Cancer is a horrible disease that takes thousands of loved ones from their families every year, while millions of dollars are being pumped into cancer research, in hope to find a cure. An area of cancer research that does not get much publicity is epigenetics, which is the study of the heritable changes in DNA that do not affect the DNA sequence itself. Epigenetics plays a significant role in understanding the heritable functions of DNA and how cancer is formed. It is through exploring specific epigenetic changes scientists hope to further understand why these changes occur, and how they affect the DNA.
Basics of DNA:
In order to grasp and visualize how these epigenetic changes occur, a basic understanding of DNA must be achieved. DNA, or deoxyribonucleic acid, is the genetic and hereditary material of almost all living organisms. It is made up of four chemical bases: adenine (A), thymine (T), guanine (G), and cytosine (C) (Hallick). These building blocks, which are sequenced together to make up all the information required for an organism to be built and to function (What is DNA?), think of bases like the letters of the alphabet in how they are specifically ordered to form words, sentences, and entire stories.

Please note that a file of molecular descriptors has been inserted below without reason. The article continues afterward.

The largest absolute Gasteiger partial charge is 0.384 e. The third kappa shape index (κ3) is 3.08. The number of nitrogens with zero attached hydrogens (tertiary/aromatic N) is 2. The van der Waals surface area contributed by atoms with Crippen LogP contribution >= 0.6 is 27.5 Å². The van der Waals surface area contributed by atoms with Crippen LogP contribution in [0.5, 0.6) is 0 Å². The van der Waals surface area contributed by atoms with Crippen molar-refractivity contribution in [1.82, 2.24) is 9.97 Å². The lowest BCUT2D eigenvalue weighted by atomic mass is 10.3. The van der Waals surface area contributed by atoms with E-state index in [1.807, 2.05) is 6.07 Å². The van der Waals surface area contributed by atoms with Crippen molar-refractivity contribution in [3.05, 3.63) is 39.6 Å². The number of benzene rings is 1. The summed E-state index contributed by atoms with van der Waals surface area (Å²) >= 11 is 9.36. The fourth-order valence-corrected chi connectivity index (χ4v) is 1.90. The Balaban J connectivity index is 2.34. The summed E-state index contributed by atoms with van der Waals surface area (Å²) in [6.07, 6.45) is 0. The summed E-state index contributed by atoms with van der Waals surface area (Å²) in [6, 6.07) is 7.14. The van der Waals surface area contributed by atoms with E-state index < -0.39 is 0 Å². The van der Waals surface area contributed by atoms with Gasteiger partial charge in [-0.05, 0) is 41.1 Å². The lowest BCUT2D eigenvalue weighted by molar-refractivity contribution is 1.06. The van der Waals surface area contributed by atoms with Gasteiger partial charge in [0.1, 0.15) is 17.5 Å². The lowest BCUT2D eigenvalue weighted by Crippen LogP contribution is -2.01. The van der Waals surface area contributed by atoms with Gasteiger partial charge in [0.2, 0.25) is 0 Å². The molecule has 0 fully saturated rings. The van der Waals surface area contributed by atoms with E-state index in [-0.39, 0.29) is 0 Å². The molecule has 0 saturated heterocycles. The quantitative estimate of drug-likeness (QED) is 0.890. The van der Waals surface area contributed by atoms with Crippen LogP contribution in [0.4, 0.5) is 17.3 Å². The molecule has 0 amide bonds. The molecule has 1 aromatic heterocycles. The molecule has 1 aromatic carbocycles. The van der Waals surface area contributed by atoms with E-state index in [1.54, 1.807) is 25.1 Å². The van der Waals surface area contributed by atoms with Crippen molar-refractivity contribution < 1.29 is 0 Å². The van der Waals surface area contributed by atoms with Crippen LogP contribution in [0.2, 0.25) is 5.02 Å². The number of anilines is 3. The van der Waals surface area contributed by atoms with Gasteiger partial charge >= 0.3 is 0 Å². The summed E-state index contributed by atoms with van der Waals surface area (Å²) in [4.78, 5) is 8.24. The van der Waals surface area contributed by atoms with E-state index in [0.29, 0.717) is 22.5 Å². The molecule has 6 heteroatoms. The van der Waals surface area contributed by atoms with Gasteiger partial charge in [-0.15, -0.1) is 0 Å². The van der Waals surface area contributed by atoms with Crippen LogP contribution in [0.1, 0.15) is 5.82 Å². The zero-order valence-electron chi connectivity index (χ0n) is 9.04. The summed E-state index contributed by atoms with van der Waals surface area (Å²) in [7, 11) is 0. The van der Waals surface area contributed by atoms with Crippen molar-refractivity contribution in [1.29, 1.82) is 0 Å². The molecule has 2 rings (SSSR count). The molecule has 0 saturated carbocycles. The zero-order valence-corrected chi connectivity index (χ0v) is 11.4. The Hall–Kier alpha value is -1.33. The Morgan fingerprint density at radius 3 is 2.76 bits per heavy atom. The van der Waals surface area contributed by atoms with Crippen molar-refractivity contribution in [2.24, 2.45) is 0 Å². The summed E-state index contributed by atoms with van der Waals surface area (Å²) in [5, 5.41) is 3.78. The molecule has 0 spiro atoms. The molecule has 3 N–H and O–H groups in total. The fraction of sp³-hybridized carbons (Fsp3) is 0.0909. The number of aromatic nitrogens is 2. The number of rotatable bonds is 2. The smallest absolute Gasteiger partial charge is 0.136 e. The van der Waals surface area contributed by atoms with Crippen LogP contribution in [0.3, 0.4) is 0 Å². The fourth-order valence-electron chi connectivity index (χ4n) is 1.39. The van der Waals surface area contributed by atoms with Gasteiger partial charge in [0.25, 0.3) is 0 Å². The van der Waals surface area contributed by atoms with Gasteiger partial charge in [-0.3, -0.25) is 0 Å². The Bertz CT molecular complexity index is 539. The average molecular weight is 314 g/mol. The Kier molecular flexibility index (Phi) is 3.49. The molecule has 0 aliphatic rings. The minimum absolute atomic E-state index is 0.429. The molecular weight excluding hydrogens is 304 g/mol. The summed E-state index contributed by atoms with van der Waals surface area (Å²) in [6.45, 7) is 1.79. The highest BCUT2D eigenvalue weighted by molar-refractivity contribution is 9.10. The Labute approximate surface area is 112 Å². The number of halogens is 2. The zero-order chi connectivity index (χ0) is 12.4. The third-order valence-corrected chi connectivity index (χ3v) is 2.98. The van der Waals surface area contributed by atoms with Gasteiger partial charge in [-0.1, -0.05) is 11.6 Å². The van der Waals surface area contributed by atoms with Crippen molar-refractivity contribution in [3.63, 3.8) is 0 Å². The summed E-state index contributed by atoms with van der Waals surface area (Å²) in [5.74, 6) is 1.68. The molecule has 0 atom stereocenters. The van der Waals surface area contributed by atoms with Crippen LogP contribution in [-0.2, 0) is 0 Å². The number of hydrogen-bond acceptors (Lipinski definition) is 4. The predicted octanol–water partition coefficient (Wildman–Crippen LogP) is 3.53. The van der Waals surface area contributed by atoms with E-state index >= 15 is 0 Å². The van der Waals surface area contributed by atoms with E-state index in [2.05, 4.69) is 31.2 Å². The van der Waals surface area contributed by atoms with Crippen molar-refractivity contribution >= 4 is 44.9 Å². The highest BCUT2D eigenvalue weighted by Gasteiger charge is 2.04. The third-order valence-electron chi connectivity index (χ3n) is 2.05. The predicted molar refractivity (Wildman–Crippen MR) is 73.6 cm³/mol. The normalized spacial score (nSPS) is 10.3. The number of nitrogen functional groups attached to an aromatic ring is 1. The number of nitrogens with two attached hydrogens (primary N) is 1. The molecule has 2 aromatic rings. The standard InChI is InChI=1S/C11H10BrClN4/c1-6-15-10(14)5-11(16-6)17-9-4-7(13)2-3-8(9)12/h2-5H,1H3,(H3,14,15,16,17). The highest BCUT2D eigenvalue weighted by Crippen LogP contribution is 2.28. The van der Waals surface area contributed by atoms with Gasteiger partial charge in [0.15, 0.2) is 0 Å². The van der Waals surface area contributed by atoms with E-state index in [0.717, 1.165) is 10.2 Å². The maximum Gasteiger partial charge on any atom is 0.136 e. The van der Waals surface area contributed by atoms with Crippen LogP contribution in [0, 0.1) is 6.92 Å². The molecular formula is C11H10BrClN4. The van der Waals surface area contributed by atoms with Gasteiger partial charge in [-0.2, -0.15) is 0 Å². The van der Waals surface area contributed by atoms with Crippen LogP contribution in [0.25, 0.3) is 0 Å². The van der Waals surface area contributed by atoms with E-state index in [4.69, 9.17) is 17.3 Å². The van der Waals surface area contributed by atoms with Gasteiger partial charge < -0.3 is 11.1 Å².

Once sequenced, the four bases couple up to form base pairs, with guanine pairing up with cytosine, and thymine with adenine. Each base is attached to a sugar molecule and phosphate molecule to create a nucleotide (Hallick). Nucleotides come together create the commonly seen double helix DNA structure, by being arranged in two long strands which when connected form a spiral (What is DNA?). The double helix structure looks similar to a ladder. The base pairs create the “rungs” of the ladder, and the sugar and phosphate molecules are the sides of the ladder. This structure is what holds all the genetic information pertaining to an organism.
DNA must replicate itself in order to pass on its genetic information to the next generation of cells. Individual nucleotide strands become patterns for duplicating (What is DNA?), with each new strand being an exact replica of the old strand. Unfortunately mistakes do happen, the wrong nucleotide is inserted, or there are too few or too many bases. These imperfections can often be corrected by repair enzymes (Pray), sometimes resulting in the deletion of the entire sequence. There are a few that make it through, and these imperfections turn into permanent mutations and are passed onto the follow cell generations (Pray). Mutations like these are the ones referred to in the X-men movies and comics, which in the storyline causes a variety of abilities in the mutated organism. However, this is not the case in real life. For many organisms, mutations like these can eventually lead to cancer or even death (Chial).
Types of Epigentic Modification:
Sequencing changes, or mutations, are not the only way modifications can be made to the DNA. As mention previously, epigenetics is the study of the heritable...